HARVARD -- Selectmen next week will close and sign the warrant for a Special Town Meeting later in October that will include an article asking for more money to fund the Town Hall building project, now $1.1 million in the red.
This, in addition to the three solar farm articles on the warrant via citizen's petition, which call for the STM in the first place.
In a joint session at the end of the selectmen's meeting Tuesday night, the board conducted a roundtable discussion about the Town Hall building project shortfall with members of the Finance and Capital Plan committees and the Town Hall Building Committee.
For about an hour, the three groups rehashed the issue from individual and collective standpoints. They touched on close-up and long-view perspectives and positing probable causes and envisioned effects of the cost overrun in terms of the current renovation and future building projects such as Hildreth House.
But the primary focus was on problem-solving. Specifically, how to bridge the $1.1 million gap between the Town Meeting-approved $2.9 million budget to rehab the 146-year-old municipal building, whose maintenance has arguably been deferred past the point of no return, and the near $5 million cost projections on the table now for a complete rehab geared to last for at least the next 20 years.
People have heard the assessments and seen the designs and chose the re-do over other options, such as patching and shoring up the old building outside and polishing up the existing layout within or tearing down the structure to start again someplace else.
Over the past couple of years, nonessential items have been removed, corners that can reasonably be cut have been shaved off and historic and zoning requirements have been met, according to THBC Chairman Pete Jackson.
And with an assessed value of $600,000 and a renovation that will cost a certain percentage of it, value-added ADA upgrades and remedial measures such as asbestos removal are legal must-dos, Chairman Marie Sobalvarro pointed out. As for whether the new estimates can be counted on to stick, given that construction costs rose precipitously over the last several months, she pointed to the two contractor bids, locked in for now: $3,723,783 and $3,638,700, respectively.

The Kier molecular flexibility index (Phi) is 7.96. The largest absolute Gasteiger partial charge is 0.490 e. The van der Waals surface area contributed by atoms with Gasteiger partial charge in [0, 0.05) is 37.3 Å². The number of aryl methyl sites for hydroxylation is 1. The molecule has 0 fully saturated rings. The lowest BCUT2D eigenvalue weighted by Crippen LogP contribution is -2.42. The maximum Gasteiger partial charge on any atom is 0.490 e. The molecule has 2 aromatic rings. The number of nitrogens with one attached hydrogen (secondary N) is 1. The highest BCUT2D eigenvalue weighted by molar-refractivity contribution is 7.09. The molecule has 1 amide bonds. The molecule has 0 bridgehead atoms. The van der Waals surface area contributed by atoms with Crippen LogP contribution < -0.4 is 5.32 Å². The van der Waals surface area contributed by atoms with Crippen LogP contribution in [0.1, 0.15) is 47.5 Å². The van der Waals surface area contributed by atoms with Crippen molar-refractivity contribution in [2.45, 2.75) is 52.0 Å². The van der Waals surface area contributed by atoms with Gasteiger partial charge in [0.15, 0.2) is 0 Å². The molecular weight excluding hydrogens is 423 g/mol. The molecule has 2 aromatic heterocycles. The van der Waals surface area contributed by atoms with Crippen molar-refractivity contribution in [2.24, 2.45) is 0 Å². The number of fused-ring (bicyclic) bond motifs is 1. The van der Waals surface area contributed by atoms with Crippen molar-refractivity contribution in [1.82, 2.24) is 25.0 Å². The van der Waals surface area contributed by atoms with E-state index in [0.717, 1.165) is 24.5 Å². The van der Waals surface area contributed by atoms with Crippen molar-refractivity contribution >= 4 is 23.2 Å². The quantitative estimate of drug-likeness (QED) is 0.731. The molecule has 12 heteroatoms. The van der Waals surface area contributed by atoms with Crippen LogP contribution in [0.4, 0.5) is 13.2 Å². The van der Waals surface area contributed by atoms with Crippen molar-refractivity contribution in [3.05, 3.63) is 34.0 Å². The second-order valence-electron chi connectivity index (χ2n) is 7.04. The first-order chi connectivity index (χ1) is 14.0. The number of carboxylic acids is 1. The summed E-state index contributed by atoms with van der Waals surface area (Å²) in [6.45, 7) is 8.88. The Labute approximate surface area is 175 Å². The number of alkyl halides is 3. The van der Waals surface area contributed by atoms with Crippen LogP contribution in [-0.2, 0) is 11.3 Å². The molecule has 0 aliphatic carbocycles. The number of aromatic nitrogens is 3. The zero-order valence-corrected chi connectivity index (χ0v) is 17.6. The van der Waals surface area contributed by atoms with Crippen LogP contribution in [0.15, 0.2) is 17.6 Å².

Raising the contingency fund to 10 percent should cover cost hikes through the end of the project, she said, a best guess backed by the Owners Project Manager.
At this point, the project, which has already moved through architectural design, planning and zoning phases and has eaten up $1 million of the original budget, hinges on whether townspeople agree to move forward with the makeover plan on the table now, which is the path the selectmen, FinCom, Capital Committee and the THBC agreed to take.
"What happens if they say no?" asked Town Administrator Tim Bragan, given sunk costs and the must-do nature of the work ahead.
"We deal with it," Selectman Ron Ricci responded.
Leo Blair, admittedly not the project's most ardent fan, said it's key to put all the financial facts out there for taxpayers to review. "It may be a good idea ... but it's important that the model is full disclosure" from the get-go, he said. "Let's sell the truth." How much will it cost and what people get for it, for example.
From the FinCom end of the table, Debby Ricci said it would be a big mistake not to take the Town Meeting and ballot question route. Even if the selectmen have the authority to move ahead on their own, tapping into existing resources such as the reserve and capital plan funds and trusts under their control. "I think they (townspeople) do need to know what this will cost," she said. "But if we try to fund it without a ballot question and folks are against it," the backlash might put future building projects at risk. "That's why we should do it," she concluded.
In the end, the assembly of planners and decision-makers agreed to ask the people, within the framework of the upcoming STM, if they want to absorb the added cost of the Town Hall building project that previous town meetings have supported. The article the selectmen tasked themselves with crafting will be coupled with a separate ballot question asking for authorization to borrow the $1.1 million, with the outcome to be decided later at the polls.